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Aristotle, Prior Analytics. Book I, Chapter 10

1. In the second figure, however, if the privative proposition is necessary, the conclusion also will be necessary; but if the categoric proposition is necessary, the conclusion will not be necessary.

2. For, in the first place, let the primitive proposition be necessary, and let it not be possible for A to be present with any B, but let it be present with C alone. Since, therefore, a privative proposition may be converted, neither can be be present with any A.  But A is present with every C; so that B cannot be present with any C. For C is under A.

3. In a similar manner also the conclusion will be necessary if negation is added to C. For if A cannot be present with any C, neither can C be present with any A. But A is present with every B; so that neither can C be present with any B. For again, the first figure will be produced. Hence neither can B be present with C; since it is in a similar manner converted.

4. But if the categoric proposition is necessary, the conclusion will not be necessary. For let A be present with every B from necessity, and let it alone not be present with any C. The primitive proposition, therefore, being converted, the first figure will be produced. But it was shown in the first figure, that when the major privative proposition is not necessary, neither will the conclusion be necessary. Hence neither in these will the conclusion be necessary.

5. Again, if the conclusion is necessary, it will happen that C is necessarily not present with a certain A. For if B is necessarily present with no C, neither will C be necessarily present with any B. But B is necessarily present with a certain a comma if a is present from necessity with every B. Hence it is necessary that C should not be present with a certain A. Nothing, however, hinders an A of that kind from being assumed, which may be present with every C.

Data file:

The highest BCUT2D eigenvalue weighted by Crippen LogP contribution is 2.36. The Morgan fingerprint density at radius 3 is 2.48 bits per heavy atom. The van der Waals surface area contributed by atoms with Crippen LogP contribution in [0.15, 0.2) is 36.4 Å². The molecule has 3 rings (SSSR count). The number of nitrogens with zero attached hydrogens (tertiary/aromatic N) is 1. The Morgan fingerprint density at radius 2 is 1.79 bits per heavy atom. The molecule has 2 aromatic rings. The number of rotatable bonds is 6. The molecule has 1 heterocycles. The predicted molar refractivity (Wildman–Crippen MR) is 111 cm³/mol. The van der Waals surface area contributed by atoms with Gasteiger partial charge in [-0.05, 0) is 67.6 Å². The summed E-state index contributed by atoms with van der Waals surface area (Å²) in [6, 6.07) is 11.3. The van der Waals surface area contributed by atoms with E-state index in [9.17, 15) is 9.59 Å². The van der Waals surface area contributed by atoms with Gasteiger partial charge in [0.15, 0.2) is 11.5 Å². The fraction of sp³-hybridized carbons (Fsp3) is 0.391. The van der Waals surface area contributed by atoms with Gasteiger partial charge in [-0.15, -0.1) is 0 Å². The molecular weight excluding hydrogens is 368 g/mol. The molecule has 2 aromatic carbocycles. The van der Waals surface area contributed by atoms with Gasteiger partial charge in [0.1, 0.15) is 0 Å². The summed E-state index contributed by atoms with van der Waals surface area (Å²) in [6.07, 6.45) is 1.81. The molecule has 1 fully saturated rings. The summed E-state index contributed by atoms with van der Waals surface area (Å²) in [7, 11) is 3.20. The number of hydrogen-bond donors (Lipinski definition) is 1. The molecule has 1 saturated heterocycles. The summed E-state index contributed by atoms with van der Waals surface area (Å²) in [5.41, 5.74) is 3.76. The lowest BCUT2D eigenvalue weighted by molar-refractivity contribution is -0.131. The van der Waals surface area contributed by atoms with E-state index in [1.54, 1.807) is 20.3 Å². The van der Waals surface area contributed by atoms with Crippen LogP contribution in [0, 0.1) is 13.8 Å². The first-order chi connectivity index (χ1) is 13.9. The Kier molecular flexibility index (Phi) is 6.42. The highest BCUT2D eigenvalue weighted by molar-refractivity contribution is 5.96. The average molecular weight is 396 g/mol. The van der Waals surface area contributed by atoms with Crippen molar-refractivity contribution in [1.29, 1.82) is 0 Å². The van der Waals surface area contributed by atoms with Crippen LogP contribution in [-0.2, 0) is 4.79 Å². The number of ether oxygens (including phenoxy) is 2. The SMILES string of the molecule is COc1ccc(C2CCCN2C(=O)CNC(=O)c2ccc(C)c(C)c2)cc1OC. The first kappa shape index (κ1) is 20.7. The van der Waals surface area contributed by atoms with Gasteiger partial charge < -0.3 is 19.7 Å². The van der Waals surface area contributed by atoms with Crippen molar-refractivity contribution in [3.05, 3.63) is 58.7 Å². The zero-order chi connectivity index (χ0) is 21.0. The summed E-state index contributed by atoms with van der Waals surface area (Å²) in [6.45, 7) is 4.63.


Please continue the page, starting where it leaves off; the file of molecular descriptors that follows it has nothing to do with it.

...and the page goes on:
6. Farther still, it may also be shown from an exposition of the terms, that the conclusion is not simply necessary, but that it necessarily is, these being posited. For instance, let A be animal, B, man, C, white, and let the propositions be similarly assumed. For it will happen that animal is present with nothing white. Neither, therefore, will man be present with anything white; yet not from necessity. For it may happen that man may be white, yet not so long as animal is present with nothing white. Hence these things being admitted, the conclusion will be necessary, but will not be simply necessary.

7. The like will also take place in particular syllogisms. For when the primitive proposition is universal and necessary, the conclusion also will be necessary. But when the categoric proposition is universal and necessary, but the privative is particular and not necessary; the conclusion will not be necessary.

8. In the first place, therefore, let the privative proposition be universal and necessary, and let it not be possible for A to be present with any B, but let it be present with a certain C. Since, therefore a primitive proposition may be converted, B also cannot be present with any A. But A is present with a certain C. Hence B is necessarily not present with a certain C.

9. Again, let the categoric proposition be universal and necessary, and let the categorical (that is, affirmation) be added to be. If, therefore, A is necessarily present with every B, but is not present with a certain C; it is evident, that B is not present with a certain C; but not from necessity. For there will be the same terms in order to the demonstration, as were assumed in universal syllogisms.

10. Neither will the conclusion be necessary, if the privative assertion is necessary when assumed in a part. For the demonstration may be made through the same terms.

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